Twists and turns in trial have strange impact | TheUnion.com
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Twists and turns in trial have strange impact

Aider and abettor or solo killer? The questions raised during Sam Strange’s trial for the murders of Dawn Donaldson and Crissy Campbell never were fully answered, some say.

The fact that Strange never testified in his own defense — and that District Attorney Mike Ferguson included a jury instruction that allowed the panel to convict Strange as an aider and abettor to the murders — left many in the county unsatisfied that justice was done.

The public outrage included failed recall petitions against Ferguson, judges John Darlington and Ersel Edwards and former Sheriff Troy Arbaugh. Ferguson won re-election in 1998 with 55 percent of the vote. Both judges remained on the bench, but Arbaugh lost his job to Keith Royal, who took 59 percent of the vote.



In 1999, Ferguson called the Strange case the most challenging of the six murder trials he had prosecuted.

Richard Frishman, who defended Strange along with Scott Fielder, said that Strange was “the worst case I ever handled — far and away the toughest case I ever had.”




Frishman said a number of issues prevented a fair trial, including the inadmissibility of some evidence.

“The two people who perpetrated the murders were not prosecuted,” he said. “Sam didn’t get a fair trial.”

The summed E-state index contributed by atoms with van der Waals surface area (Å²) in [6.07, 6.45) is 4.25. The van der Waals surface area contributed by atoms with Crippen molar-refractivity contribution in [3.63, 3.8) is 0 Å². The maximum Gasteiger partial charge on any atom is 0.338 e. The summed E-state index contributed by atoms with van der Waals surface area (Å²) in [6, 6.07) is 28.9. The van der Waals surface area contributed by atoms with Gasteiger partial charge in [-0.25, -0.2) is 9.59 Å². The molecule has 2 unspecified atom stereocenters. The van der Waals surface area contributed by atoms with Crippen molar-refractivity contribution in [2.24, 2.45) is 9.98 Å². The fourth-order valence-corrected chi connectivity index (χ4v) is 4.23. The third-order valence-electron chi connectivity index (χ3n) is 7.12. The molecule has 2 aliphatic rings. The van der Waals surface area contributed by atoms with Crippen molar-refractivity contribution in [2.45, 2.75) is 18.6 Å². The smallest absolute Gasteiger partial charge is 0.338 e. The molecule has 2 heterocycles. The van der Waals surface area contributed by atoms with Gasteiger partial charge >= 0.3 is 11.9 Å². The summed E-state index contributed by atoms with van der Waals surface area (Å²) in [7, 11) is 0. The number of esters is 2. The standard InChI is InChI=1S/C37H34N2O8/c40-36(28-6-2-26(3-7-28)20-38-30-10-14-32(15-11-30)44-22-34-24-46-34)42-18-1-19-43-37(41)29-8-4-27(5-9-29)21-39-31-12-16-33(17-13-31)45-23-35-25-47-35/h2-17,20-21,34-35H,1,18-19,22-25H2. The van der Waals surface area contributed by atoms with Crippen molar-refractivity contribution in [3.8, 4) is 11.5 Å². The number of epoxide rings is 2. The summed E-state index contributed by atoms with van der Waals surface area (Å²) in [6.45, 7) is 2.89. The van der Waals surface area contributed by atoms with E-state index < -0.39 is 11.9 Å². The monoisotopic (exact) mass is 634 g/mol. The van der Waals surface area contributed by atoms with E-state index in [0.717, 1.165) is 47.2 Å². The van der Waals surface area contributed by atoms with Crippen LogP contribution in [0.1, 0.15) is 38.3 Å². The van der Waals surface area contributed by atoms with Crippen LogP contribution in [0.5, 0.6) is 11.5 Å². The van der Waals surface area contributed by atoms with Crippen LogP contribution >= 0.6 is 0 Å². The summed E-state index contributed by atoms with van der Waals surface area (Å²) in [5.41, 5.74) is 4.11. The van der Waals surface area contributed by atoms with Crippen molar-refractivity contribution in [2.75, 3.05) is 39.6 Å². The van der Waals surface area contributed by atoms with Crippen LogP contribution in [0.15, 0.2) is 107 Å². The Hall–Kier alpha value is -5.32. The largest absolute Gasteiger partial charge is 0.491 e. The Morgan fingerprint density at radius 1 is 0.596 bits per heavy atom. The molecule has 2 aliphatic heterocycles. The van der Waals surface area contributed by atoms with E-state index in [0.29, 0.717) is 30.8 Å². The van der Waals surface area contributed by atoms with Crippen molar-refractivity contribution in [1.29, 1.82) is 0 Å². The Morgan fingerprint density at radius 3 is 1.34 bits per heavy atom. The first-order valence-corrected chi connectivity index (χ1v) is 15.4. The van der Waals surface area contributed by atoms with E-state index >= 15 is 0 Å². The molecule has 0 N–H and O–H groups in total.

The decision to keep Strange off the stand was something he has regretted ever since, Frishman said.

“There was a lot of blame to go around,” he said.

Frishman conceded the blood evidence and forensic evidence pointed to his client, but only as the “clean-up guy.”

He added, however, that he felt the Sheriff’s Office didn’t investigate fully because they had honed in on Strange.

“They had tunnel vision,” he said.

“It was a tough, tough case,” Frishman added. “I still feel great sorrow about what happened to those girls.”

Sacramento-based attorney Charles Bonneau handled much of the appeal process for Strange, mostly arguing ineffective assistance of counsel because the defense did not put him on the stand.

At the federal level, Bonneau said, the case did get a favorable response after an evidentiary hearing, which he said was “extraordinary.”

“The judge felt Strange gave a logical explanation, putting two others at the scene,” Bonneau said. “He was not the perpetrator, he was the accessory … (The judge) agreed he should have testified. Objectively, it would have made a difference.”

According to the findings and recommendations filed in November 2002 by U.S. Magistrate Judge Gregory Hollows, “the defense case was doomed without his testimony … Petitioner’s testimony was a necessity to tie up and mitigate the forensic evidence.”

After an objection was filed, a different judge disagreed, however, and the last appeal was eventually denied.


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